Winer’s six years producing hit records in LA might have had something to do with it – part of an impressive career where he’s recorded hit records with John Patitucci, Clifford Carter, David Spinozza, Bill Evans, Rob Thomas, Kaya, Robert Randolf, Allen Toussaint, Steve Miller, KJ Denhert, Joe Bonadio, Russ DeSalvo, Thalia.
But the name of this remarkable 2,000 sq. ft. facility, which was built into Winer’s circa-1800’s house, also seemed to speak to something else. It also nodded to a kind of international view of American recording, with advanced recording sensibilities that indeed were informed by his experiences from coast to coast.
Designed by the Russ Berger Design Group, BiCoastal’s comfortable and accurate control room focused on an SSL C200 digital production console. Together with custom RBDG Precision Kinetics monitors, the 5.1 room was adventurous and advanced in its workflow as it maintained a completely digital signal path, from console to crossover to amplifiers.
Even more transporting, however, was BiCoastal’s live room: a 25’ x 30’ ft. live room with a 22-foot vaulted ceiling. Sweet and silent all at once, the space was a cathedral of sound, one which would help welcome a wide range of artists over its nine years. Early fans of the studio included nearby elite engineers Mick Guzauski (Daft Punk, Mariah Carey, Michael Jackson) and Neil Dorfsman (Bob Dylan, Dire Straits).
Technically impressive in every respect, naturally inspiring surroundings, and Winer’s commitment to his studio and clients kept the place busy right up until the last day earlier this summer. So what forced BiCoastal to close?
Def and Taxes
As picturesque as Winer’s oasis – which was less than an hour outside of Manhattan by train or car – appeared, it was an expensive place to do business. According to Winer, property taxes alone on the house were over $30,000 a year. Put that together with a mortgage, and profitability was a huge challenge as long as Winer kept his day rates competitive to those in nearby NYC – which of course he had no choice but to do.
“Even though my room was sonically and ergonomically superior to most spaces, I couldn’t charge what I thought the room was worth, so it made sense to let the property go,” Winer says frankly. “I developed a specialty in acoustic music, singer/songwriter production, jazz, chamber and classical. It was usually live ensembles multitracked – real musicians playing together. We did very little highly-produced pop. It was mostly organic production with high-level musicianship.”
Any artists and visitors who experienced the beautiful surroundings, or merged with the holistic vibe that permeated BiCoastal, drew no shortage of ideas from the place. “From Day One, it was always an inspiring space, both visually and acoustically,” says Winer. “That was probably the most consistent comment I got from clients: That when they played their instruments in the live room, they were inspired. Whether it was voice, an electric guitar amp, or cello, any instrument would bloom in that space.
“And the listening environment was neutral in the control room,” Winer continues. “It was very easy to hear what was going on both in tracking and mixing, and I owe that to Russ Berger. He designed a space that was value-added for everyone who worked there.” Inform your own ears on BiCoastal’s capabilities by listening to the Yellowjackets’ 2008 album Lifecycle, the Neil Dorfsman-produced eponymous 2005 album by the East Village Opera Company, and the Rob Thomas solo albums Something to Be (2005) and Cradlesong (2009).
Like many destination studio owners, Winer saw how his facility’s rural attributes could be a double-edged sword.
“Any time that you have a studio outside of the metropolitan areas it’s a challenge, because musicians from the city are reluctant to travel too far,” he notes. “That said, Paul Antonell from The Clubhouse in Rhinebeck does excellent business, and he’s twice as far from the city as me. But then again, there are tons of musicians in Westchester who appreciated that they could work here, in a professional environment. So it was a good location, but again, the competition dictates the rates. And with the overhead, and the studio business as tough as it is right now, things got challenging.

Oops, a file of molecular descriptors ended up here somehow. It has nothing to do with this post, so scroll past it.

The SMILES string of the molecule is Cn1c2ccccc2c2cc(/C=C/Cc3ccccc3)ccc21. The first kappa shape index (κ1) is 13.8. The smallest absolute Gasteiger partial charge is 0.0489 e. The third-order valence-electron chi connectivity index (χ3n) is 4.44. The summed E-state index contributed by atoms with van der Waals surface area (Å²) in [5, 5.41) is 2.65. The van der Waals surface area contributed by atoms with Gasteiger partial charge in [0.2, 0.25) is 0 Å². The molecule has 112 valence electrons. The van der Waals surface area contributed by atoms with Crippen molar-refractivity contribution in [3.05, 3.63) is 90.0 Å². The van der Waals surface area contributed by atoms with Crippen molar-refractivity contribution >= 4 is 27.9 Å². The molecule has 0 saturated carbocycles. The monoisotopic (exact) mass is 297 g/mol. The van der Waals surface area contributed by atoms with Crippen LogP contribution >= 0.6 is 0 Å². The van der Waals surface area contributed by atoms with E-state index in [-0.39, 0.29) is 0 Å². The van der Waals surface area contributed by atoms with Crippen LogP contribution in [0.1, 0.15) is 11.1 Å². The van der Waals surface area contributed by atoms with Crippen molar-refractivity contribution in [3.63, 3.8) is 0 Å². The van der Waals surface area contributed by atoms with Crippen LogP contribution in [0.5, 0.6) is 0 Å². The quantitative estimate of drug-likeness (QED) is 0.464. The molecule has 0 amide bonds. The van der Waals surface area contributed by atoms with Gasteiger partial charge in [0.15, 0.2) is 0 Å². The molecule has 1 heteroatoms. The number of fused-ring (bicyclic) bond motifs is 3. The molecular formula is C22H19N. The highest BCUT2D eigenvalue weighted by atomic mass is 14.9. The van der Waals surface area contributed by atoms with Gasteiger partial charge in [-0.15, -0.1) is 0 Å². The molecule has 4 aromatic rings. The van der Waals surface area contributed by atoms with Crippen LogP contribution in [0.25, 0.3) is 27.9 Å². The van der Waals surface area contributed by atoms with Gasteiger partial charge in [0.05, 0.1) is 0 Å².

“If I had to do it again, I would probably do it differently,” Winer continues. “As much as I appreciated the world-class environs, it’s questionable whether or not money spent on that will be returned in a ‘for hire’ room. In other words, I really wanted a world-class room, and I paid to have one built. But many of the clients can’t afford a world-class room, so in a way I was underwriting a lot of these projects. It’s not that I minded doing that, it’s just that it took away from my bottom line.
“Unfortunately, if you’re in this business to make money as a commercial studio owner, there’s almost no justification for building a world-class space because the budgets as they are now won’t support it. If the space is for your own personal production needs, the proper acoustics and ergonomics actually save you money in the long run because you can work more efficiently.
“I’ll be working with Russ Berger going forward as his LA representative. I’d like to use my experiences to help some people with private facilities make the most of their space. And it really makes sense to hire a qualified acoustical design firm so that you get it right the first time without wasting time or money.”
Back on the West Coast starting in September, Winer will be serving as the LA rep for Russ Berger Design Group. In addition, he’ll be covering that same territory representing Guzauski-Swist Monitors. On top of all that, of course, Winer will keep producing and engineering for a dedicated clientele, as he sets up a cooperative new shared studio.
“I think it makes sense to share front office, utilities, infrastructure, instruments and equipment,” says Winer. “Those are all major outlays, and if you have to support them with your personal clientele … unless you have artists with huge budgets, that could be a tough haul.”
A studio owner through and through, Hal Winer sounds positive about the productive life span of BiCoastal Music, and his return to the Golden State.
“I had been wanting to move back to the West Coast for a few years now, and how many chances do you get in life to reinvent yourself? So this was a real blessing,” he says. “I spent six years out there in the 1980’s, and now I’m going back. That’s where BiCoastal comes from. I think that every major metropolitan area has its share of singer/songwriters and jazz musicians who are underserved. That’s my wheelhouse, and I think I can find a niche for myself doing what I do there.”
– David Weiss